But famously, jealousy makes otherwise normal people do stupid things, like rummaging through the other persons stuff, checking cell phones, breaking into email, checking in to see where the person is, etc.
This is usually about as bad as it gets, although it’s no small thing.
Most people say after they have long recovered from a breakup that these are the kinds of things that still make them feel ashamed when they remember doing it.
But when you stop and reflect on the fact that most domestic violence, stalking, and murders involve some element of jealousy one way or another then one can appreciate how powerful this emotion can be. Jealousy seriously makes people do crazy shit.
Crimes of passion are speculated to be the most common reason for murder all over the world, and this is done mostly by men.
I am not saying that people are in any way less responsible for doing things out of jealous, anymore than they would be if they did something because of anger.
Men And Jealousy
Based on what I explained before it makes sense that men and women would have a different experience of jealousy and based on the many studies that have been done on it, they really do.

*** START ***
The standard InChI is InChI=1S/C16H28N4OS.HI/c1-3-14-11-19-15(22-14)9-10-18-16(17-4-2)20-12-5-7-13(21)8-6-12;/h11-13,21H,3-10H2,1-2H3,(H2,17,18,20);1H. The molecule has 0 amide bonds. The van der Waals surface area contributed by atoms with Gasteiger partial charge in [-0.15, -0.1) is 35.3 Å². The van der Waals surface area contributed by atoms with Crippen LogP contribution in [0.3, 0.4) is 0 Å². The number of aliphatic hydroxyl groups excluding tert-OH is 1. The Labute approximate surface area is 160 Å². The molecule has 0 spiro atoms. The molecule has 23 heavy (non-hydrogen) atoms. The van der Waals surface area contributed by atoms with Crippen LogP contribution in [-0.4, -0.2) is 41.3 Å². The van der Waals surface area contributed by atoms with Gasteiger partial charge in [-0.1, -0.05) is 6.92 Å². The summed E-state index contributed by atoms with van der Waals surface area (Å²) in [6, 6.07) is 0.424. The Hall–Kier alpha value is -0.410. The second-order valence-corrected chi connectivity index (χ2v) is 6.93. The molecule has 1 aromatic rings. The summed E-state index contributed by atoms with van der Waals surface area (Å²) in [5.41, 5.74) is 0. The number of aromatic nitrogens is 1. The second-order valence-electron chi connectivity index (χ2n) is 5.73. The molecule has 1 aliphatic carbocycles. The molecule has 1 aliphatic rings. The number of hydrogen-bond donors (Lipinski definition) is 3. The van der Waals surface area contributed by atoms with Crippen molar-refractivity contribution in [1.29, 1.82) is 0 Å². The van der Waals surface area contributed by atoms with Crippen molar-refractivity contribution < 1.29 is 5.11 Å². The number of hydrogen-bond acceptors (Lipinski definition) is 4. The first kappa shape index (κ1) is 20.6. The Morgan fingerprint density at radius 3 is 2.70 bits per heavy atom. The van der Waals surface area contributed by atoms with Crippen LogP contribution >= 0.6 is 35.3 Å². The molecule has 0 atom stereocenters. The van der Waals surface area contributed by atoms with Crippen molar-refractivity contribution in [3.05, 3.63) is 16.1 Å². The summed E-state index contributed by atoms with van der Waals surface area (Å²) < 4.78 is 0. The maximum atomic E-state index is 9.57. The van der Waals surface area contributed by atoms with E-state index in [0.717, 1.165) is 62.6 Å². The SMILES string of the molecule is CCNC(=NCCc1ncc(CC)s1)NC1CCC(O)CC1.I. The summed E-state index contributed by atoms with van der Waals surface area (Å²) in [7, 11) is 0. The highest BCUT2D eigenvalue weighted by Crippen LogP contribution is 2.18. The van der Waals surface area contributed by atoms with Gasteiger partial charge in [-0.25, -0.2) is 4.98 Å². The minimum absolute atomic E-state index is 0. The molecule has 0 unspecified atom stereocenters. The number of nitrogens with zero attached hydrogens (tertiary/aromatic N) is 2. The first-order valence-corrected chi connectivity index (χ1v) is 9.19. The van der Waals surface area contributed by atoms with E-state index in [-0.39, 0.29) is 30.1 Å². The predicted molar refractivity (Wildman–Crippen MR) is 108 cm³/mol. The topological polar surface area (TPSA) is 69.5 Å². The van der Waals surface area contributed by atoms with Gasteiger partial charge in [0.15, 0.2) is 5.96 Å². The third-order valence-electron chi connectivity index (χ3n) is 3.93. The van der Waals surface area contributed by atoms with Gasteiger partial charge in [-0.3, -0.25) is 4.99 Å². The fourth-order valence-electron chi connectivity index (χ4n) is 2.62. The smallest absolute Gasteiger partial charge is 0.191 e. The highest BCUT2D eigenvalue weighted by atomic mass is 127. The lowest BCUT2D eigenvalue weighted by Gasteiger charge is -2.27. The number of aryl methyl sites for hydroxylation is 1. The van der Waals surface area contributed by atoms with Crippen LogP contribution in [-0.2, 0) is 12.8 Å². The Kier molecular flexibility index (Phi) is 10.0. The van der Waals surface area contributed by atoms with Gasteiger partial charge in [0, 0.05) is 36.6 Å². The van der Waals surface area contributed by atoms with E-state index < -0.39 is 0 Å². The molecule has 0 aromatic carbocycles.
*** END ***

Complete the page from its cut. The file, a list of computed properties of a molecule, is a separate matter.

What makes men far more jealous than anything else is the idea of their lover having sex with another man. Now there are many cultural and societal factors involved but it has been shown that infidelity on the wife’s part is more often the deal breaker for guys for divorcing then it is for women.
With women it looks as though it’s reversed. The idea of their mate developing an EMOTIONAL ATTACHMENT with another woman is the most disturbing idea for most women.
We are social creatures, so there is a strong social element to this. Guys especially tend to also take being cheated on as an affront to their social status, and rightfully so.
I think most of us have known that guy at some point or another who had the girlfriend who screwed around on him but he was clueless and was the butt of everyone’s jokes. I think some part of us worries about becoming that guy.
Most of the time the worst thing we do about jealousy is that we torture ourselves with it. All the thoughts that we are already having about our ex can be fueled even more with jealous thoughts.
Imagining our ex with the new guy and picturing her having sex with him. Thinking about whether she is enjoying it or whether we square up to her new lover or not.
We think about the things this new guy might have that we don’t and that stirs up all these other feeling of loss, inadequacy, and insecurity.
Now that we understand that integrating jealousy is important instead of resisting it, we can start to do things that help redirect it.